6.1   Some British–American vocabulary differences
6.2   British and American automobile vocabulary
7.1   Some ‘foreign’ words in English
7.2   Some pairs of English words
7.3   Some more pairs
8.1   The spread of writing

A few words before we start

This book is intended to give a sense of language change to interested laypeople of any age; it is not a textbook. I do hope, however, that it will act as a door into historical linguistics for some readers.

Because of its nature, I have made no assumptions about knowledge either of languages or, more importantly, of the techniques linguists use to describe language. If we are going to treat the subject in any depth or seriousness, however, I have found it necessary occasionally to use special terms and symbols in the text. I normally explain these, but I want to discuss some potential sticking points before we start. Readers may well find themselves coming back to this page occasionally.

The Roman alphabet used for English is not terribly effective, as we will see, in representing the sounds of English, never mind the potential sounds found in all the world’s languages. Because of this, phoneticians and other linguists who work with sounds have spent a considerable amount of effort over the last hundred years and more developing an extended writing system, the International Phonetic Alphabet (IPA), which can describe all of these sounds. I will not use more than a handful of these symbols in this book, and only when necessary. Most of these symbols make sense to anyone used to the Roman alphabet: /p/ stands for <p>, for instance; /n/ for <n>. Sometimes, however, there is potential for confusion. IPA /j/ stands for the first sound in English yes; the <j> in judge is represented by /dʒ/ in IPA; IPA /y/ stands for the vowel in French tu. When potential headaches of this sort exist, I have highlighted them. It is worth noting that the vowel symbols in IPA stand for the ‘continental’ values associated with these letters. Thus /e/ stands for the vowel found in bay, if you are from Scotland and a few other places, not the vowel in bee. /a/ stands for the vowel in cat for most British people; while /ӕ/ is the vowel found in the same word in most North American accents (and some conservative upper-class varieties in southern England); /ɑ/ is the vowel found in words like bath in southeast England (other British varieties would have /a/).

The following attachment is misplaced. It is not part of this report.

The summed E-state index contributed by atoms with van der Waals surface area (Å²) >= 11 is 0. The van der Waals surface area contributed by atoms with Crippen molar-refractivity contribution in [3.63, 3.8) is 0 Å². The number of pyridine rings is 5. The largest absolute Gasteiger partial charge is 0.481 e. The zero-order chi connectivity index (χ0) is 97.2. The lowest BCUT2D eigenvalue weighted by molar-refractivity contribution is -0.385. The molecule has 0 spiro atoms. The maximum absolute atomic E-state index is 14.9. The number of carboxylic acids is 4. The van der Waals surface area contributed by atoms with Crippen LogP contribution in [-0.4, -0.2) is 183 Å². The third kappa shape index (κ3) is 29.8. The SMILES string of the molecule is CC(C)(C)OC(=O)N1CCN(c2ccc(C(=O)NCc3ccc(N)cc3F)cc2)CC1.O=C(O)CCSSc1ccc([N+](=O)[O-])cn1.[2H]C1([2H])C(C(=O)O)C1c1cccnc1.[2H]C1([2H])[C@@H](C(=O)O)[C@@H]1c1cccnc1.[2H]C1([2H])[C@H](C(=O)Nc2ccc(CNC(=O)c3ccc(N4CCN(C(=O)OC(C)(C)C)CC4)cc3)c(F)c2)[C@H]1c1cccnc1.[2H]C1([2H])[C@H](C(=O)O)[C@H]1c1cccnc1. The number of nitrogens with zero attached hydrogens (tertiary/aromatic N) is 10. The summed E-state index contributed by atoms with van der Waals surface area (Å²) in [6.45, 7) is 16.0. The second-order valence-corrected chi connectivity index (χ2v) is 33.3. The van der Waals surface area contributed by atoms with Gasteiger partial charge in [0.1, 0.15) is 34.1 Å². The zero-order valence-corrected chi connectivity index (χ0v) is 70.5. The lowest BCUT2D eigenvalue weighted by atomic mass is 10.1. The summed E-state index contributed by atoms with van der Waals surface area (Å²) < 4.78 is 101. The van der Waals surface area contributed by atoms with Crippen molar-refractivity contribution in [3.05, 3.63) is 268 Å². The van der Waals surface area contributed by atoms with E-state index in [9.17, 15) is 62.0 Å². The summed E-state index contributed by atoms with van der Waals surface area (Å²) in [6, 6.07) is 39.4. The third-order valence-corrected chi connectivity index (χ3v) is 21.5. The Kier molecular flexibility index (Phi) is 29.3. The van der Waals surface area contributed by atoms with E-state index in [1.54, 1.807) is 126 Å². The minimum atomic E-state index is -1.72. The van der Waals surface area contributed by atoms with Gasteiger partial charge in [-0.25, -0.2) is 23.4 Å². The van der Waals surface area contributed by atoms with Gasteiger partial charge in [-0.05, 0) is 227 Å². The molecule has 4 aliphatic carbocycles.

You may have noticed that I have used the convention / / to surround sounds in most of the book, but [ ] for a few. This represents a subtle but important distinction in sound perception. All speakers have the ability to produce all sounds which can be produced by humans. By the time they have reached school age, however, the number of separate sounds speakers perceive from this variety depends upon what language they speak. For instance, German speakers can, of course, make the sound [θ], as found at the start of English thing; unless they are trained, however, they hear it only as a variant of a larger unit, /s/. For most English speakers, however, the initial sounds in thing and sing are absolutely separate; to a German speaker, they are variants of the same essential sound. These essential sounds are called phonemes and are represented by / /; all variants of these phonemes are called allophones and are represented by [ ]. The important thing to remember is that how phonemes are laid out over the range of potential sounds differs from language to language. Spellings, when necessary, are shown using < >.